For want of a horse a kingdom was lost.... No person of quality should be expected to walk everywhere she goes. I have tried more modern conveyances, but I seem preternaturally unable to hover, too slippery-footed to skate, and too averse to narrow spaces for those metallick coffins popularly described as auto-carriages. A fleet steed for me and the wind in my hair! My mare will be easier to build than she will be to animate, but even still as a stone, she will be a pleasant thing to look on. Some oats and barley will fatten her up, poor thing, and put meat on those bones.

Friday 20 October 2006


Appearances to the mind are of four kinds. Things either are what the appear to be; or they neither are, nor appear to be; or they are, and do not appear to be; or they are not, and yet appear to be. Rightly to aim in all these cases is the wise man's task.

Epictetus also said, "Practice yourself, for heaven's sake, in little things, and thence proceed to greater."

Thus have I considered appearances this week and changed mine own. Black befits a widow, and though I mourned then, I am preparing to greet the World today in Sanguine, the colour of cheerfullness, hopefullness and a confident temperament. I am boldened to proclaim I am what I appear to be, and have aimed rightly and struck my mark wisely. My villa and my appearance are all so much practice behind me. Today I plan my first steps into the wider World.

And to my horror I discovered my black attire was so like a desititute version of Osprey Therian's handsome appearance as to suggest Plagiarism!

Tuesday 10 October 2006

Scale and Importance

Even as my neighborly vicinitas begins to fill in and new wilderness opens up nearby for exploration, I am finding my spare moments consumed by Construction and Improvements, courtailing any chance to adventure beyond familiar fields and greens, or to pay social calls on new friends. Obligations prevent frequent visits, so work has progressed slowly. Though it appear grand, the villa is smaller than many other local dwellings, and I think it is solely the effect of its Classicism that lends it Scale and Importance. I am finding many of the rooms barely large enough for an unobstructed view and most of the corridors must be navigated with fingers outstretched and still result in unpleasant bumpings of the shins and crown. So in the end it is a very modest villa, soberly decorated, temperately scaled, moderate and measured.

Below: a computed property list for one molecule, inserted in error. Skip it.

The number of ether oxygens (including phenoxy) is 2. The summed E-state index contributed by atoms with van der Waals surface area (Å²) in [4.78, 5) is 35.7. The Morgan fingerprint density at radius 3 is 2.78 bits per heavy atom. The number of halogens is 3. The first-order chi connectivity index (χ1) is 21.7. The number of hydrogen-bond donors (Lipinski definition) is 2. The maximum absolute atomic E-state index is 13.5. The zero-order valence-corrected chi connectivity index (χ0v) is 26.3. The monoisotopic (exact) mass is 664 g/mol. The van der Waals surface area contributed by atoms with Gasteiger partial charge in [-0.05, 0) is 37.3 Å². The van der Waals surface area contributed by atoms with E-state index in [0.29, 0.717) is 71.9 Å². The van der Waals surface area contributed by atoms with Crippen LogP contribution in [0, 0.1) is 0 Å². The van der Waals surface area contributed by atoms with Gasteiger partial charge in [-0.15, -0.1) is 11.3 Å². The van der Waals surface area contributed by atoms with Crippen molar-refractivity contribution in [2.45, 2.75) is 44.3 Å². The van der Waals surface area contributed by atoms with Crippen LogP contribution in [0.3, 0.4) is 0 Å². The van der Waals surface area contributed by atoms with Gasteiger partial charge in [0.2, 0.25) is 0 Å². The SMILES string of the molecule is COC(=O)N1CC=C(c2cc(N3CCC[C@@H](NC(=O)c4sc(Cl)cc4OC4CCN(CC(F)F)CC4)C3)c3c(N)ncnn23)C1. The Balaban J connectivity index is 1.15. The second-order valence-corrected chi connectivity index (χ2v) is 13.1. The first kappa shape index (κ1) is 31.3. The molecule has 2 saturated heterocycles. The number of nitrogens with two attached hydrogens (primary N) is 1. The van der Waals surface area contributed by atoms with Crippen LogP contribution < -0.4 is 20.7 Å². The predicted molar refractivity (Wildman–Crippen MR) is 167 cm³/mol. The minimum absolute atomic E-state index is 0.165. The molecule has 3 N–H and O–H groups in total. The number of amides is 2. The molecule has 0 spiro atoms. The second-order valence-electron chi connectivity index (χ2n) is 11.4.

But it is my villa and I shall fill it with all sort of treasure!

Thursday 5 October 2006

Thank You, Amorpheous

[18:33] Amorpheous Geoffrion: A person by the name of ******* Webb is interested in buying a house; I have pointed him in your direction. He really thinks your work is amazing. You may end up famous for your buildings :)

Thank You, Amorpheous, only half as famous as you will be for your scripting!

Wednesday 4 October 2006

Under Construction

It is not the Bulk of the Fabrick, the Richness and Quantity of the Materials, the Multiplicity of Lines, nor the Gaudiness of Finishing, that give Grace or Beauty to the Building; but the Proportion of the Parts to one another and to the Whole, whether entirely plain, or enriched with a few Ornaments properly disposed.

So writes James Gibb (1682-1754), English architect and author of the Book of Architecture, Containing Designs of Buildings and Ornaments (1728) . One of those designs served as the model for my new home, though I have allowed a certain Roman excess in decorating the central, octogonal hall.

I have learned Corinthian capitals are not easily modelled with prims, so after many days' labour have replaced Gibb's original porch with one following a doric order.

The dust still flies and my modest villa wants a second storey and a roof, but you are most welcome to visit and look around as I work slowly on Improvements over the weeks to come.


The Tempietto, the name of Bramante's famous circular temple in the cloister of San Peitro in Montorio, Rome, is the model for my first architectural project in Second Life. It is purely formal: a hemisphere joined to a cylinder, encircled by sixteen columns; small and compact, only five metres in diameter. Yet it prefigured Bramante's next project: the rebuilding of St. Peter's Basilica, marking the beginning of the High Renaissance.
Auspicious, non?